Nigeria, Benin sign onto historic trade deal

Niger's President Mahamadou Issoufou speaks during an interview at the presidential palace in Niamey, on July 6, 2019.

Niger's President Mahamadou Issoufou speaks during an interview at the presidential palace in Niamey, on July 6, 2019. 


NIAMEY - Nigeria and Benin signed onto a landmark African trade accord on Sunday ahead of the deal's official launch at an African Union summit in Niger later on Sunday.

Nigeria's President Muhammadu Buhari and Benin's President Patrice Talon signed the agreement to rapturous applause at the summit in Niger's capital Niamey.

READ: African leaders set to sign landmark trade deal at AU Summit 

The African Continental Free Trade Area (AfCFTA) is expected to be officially launched later Sunday in what AU commission chairman Moussa Faki said would be a "historic" moment.

Fifty-four of the 55 African Union member countries signed onto the deal, with Eritrea the only holdout.

AU leaders hope the agreement, which comes after 17 years of tough negotiations, will create the world's largest free trade area, estimating a 60-percent boost in trade between the continent's 1.2 billion people by 2022.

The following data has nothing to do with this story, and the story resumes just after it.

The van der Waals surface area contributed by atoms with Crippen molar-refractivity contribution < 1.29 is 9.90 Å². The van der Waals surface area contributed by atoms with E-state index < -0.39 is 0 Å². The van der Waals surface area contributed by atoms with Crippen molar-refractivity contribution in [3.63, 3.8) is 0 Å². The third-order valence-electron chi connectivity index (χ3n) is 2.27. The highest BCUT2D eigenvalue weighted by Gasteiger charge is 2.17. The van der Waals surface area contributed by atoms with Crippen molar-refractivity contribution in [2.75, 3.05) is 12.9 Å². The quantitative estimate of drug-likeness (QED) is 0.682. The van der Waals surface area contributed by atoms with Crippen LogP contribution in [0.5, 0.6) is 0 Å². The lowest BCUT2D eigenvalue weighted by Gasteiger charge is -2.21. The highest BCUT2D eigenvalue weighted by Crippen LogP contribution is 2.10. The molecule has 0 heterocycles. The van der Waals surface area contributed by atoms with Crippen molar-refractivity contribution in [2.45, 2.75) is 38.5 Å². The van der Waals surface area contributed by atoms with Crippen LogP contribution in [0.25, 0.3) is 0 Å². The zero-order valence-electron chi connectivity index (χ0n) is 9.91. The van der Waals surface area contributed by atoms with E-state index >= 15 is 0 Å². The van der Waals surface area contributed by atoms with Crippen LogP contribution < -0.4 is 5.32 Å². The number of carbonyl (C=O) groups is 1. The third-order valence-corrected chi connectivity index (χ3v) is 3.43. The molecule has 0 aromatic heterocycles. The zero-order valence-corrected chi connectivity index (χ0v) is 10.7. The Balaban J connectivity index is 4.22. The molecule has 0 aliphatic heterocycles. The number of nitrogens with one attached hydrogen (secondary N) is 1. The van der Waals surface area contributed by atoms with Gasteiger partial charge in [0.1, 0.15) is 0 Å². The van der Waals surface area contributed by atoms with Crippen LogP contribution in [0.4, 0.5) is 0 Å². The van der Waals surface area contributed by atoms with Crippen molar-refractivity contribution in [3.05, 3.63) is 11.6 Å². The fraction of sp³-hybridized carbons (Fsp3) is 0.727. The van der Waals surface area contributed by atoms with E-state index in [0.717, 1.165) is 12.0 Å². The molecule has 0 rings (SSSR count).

The deal was given a boost when Nigeria, Africa's most populous country and largest economy, announced this week it would join the pact in Niamey, after having unexpectedly pulled back from the agreement last year.

The pact was further buoyed as Benin's agreement meant Eritrea was the sole African country not to sign on.

READ: Step by step, Africa inches toward 'historic' free trade zone

State trade ministers have agreed the zone should be operational from July 2020, AU Trade and Industry Commissioner Albert Muchanga told AFP, with countries needing time to adapt to the agreed changes.

An official start date was expected to be agreed by heads of state on Sunday.

With the launch of the AfCFTA, Africa was "removing the fragmentation of Africa" Muchanga said.  

However, there are still key issues that need to be ironed out, such as setting common criteria to determine rules of origin for traded products.

Amaka Anku, Africa analyst at Eurasia group, described the deal as a positive step but said the AfCFTA was still "a long way from taking off".

African countries currently trade only about 16 percent of their goods and services among one another, compared to 65 percent with European countries.